• “Feminism is prophetic grief: a voice crying “All is not as it should be” & weary feet that bring with them good news saying, “Oh mourner! Redemption is yet nigh,”” Now I will Show You a More Excellent Way, by Hannah (not to be confused with Hännah above. mind your umlauts)
  • “Present over perfect. Quality over quantity. Relationship over rushing. People over pressure. Meaning over mania,” Present Over Perfect, by Shauna Niequist. (MAN has this bled into so many part of my life lately)
  • I don’t know who pointed me to the poem Sometimes a Wild God by Tom Hirons, but goodness it is beautiful and painful. Here are a couple stanzas:

The wild god asks for whiskey
And you pour a glass for him,
Then a glass for yourself.
Three snakes are beginning to nest
In your voicebox. You cough.

Oh, limitless space.
Oh, eternal mystery.
Oh, endless cycles of death and birth.
Oh, miracle of life.
Oh, the wondrous dance of it all.

  • I love Anne Lamott on social media. Just love. It’s like sitting down for coffee with a friend. I love this Facebook “status” of hers about New Years diets. Absolutely.

just-good:

  • 16 reasons why gin is the best. mostly for this quote: “SUCK IT, VODKA.”
  • this amazing short animation of Brené Brown’s words on empathy. EVERYONE watch this:

moments:

to be honest, December was a rough month in a few ways, finals bowled me over in an unexpected way, and I have been battling some personal darknesses in a particular way this month. I’ll be glad to leave it behind in many ways. But here are some highlights:

  • ok, I know I just said finals were crazy, but the experience heightened my awareness of the wonderful, caring people that I have found myself surrounded by–whether I am particularly close to them or not, I have received an overwhelming amount of support and grace from folks at Duke Divinity, and I am so grateful.
  • celebrating with my wonderful classmates after the last final was turned in, like four times over. We know how to unwind around here.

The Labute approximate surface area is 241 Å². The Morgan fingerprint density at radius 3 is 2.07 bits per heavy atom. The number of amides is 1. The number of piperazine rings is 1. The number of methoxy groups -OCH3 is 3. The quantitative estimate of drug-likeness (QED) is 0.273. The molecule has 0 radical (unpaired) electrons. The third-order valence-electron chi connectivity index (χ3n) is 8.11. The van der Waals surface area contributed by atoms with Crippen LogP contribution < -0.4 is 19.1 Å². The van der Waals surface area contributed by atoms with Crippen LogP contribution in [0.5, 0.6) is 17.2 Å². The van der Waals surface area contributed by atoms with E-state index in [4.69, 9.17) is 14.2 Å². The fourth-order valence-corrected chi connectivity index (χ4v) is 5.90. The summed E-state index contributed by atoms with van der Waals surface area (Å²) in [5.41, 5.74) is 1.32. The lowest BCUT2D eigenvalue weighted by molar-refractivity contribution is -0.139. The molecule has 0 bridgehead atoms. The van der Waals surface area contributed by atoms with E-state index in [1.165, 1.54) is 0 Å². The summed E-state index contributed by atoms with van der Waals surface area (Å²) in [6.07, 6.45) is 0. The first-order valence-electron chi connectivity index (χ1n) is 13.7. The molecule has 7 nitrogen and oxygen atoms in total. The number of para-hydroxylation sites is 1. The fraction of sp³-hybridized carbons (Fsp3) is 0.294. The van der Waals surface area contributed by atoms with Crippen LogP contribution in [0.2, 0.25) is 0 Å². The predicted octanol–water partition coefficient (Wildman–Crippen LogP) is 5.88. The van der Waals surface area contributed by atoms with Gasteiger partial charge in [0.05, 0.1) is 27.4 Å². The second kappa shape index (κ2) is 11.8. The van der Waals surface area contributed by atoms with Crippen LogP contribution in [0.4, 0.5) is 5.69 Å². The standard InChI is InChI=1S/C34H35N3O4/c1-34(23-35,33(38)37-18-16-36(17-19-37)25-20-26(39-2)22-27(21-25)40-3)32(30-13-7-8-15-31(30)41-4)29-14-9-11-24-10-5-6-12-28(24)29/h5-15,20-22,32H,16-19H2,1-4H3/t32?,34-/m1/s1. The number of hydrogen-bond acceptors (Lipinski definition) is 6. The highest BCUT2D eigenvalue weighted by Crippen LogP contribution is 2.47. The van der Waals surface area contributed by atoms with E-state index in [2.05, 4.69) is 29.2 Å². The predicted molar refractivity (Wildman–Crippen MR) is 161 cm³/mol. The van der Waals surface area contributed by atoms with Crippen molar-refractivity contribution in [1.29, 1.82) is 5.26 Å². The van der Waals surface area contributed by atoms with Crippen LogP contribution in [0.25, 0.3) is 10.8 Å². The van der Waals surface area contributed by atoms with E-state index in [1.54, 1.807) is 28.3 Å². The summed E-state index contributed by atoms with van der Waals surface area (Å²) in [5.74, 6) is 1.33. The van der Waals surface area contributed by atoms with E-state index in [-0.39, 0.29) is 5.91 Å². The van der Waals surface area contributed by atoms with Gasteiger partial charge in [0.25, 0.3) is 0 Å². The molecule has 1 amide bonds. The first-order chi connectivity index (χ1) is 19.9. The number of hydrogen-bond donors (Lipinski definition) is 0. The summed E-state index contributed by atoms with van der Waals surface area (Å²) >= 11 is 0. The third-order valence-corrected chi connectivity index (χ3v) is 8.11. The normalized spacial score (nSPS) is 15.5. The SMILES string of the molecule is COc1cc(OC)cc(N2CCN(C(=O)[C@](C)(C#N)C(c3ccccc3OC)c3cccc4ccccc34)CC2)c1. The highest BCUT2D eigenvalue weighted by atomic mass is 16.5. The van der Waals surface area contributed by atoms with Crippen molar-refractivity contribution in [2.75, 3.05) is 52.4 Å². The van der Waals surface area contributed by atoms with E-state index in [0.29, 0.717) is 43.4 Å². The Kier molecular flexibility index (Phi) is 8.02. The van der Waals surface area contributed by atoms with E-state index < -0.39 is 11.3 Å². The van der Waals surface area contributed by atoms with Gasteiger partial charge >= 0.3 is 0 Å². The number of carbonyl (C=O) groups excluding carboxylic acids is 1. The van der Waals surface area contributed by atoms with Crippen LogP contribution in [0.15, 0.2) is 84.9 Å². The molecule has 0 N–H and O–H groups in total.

• one time included my taking a line from Shauna Niequist when she writes in Bread & Wine: “This is what I want you to do: I want you to tell someone you love them and dinner’s at six. I want you to throw open your front door and welcome the people you love into the inevitable mess with hugs and laughter. ” I threw together some Magical White Bean Soup (I swear by this, oh my word) on a blustery evening and told people to bring drinks and fixings. “Present over perfect” (in the links above) turned into a beautiful night with laughs and truth-talk.

PresentPerfect-Instagram

  • good thing I made a double-batch of that soup because other friends opened their house up the next night and we kept the soup-party going with friends that didn’t know each other much previously. We killed a loaf of bread and got seconds and stayed at the dinner table for ages and asked hard questions and said good things. [these are the things I want to remember about December].
  • The week after finals was also the week of brunching. I hit up both Monuts and Elmo’s Diner in Durham with friends who composed the right cast of characters for a sitcom. This is my brain not-on-school. Resolution for this next semester might just be to brunch more.
  • highlights (in pictures) from being in New Mexico with family for the holidays: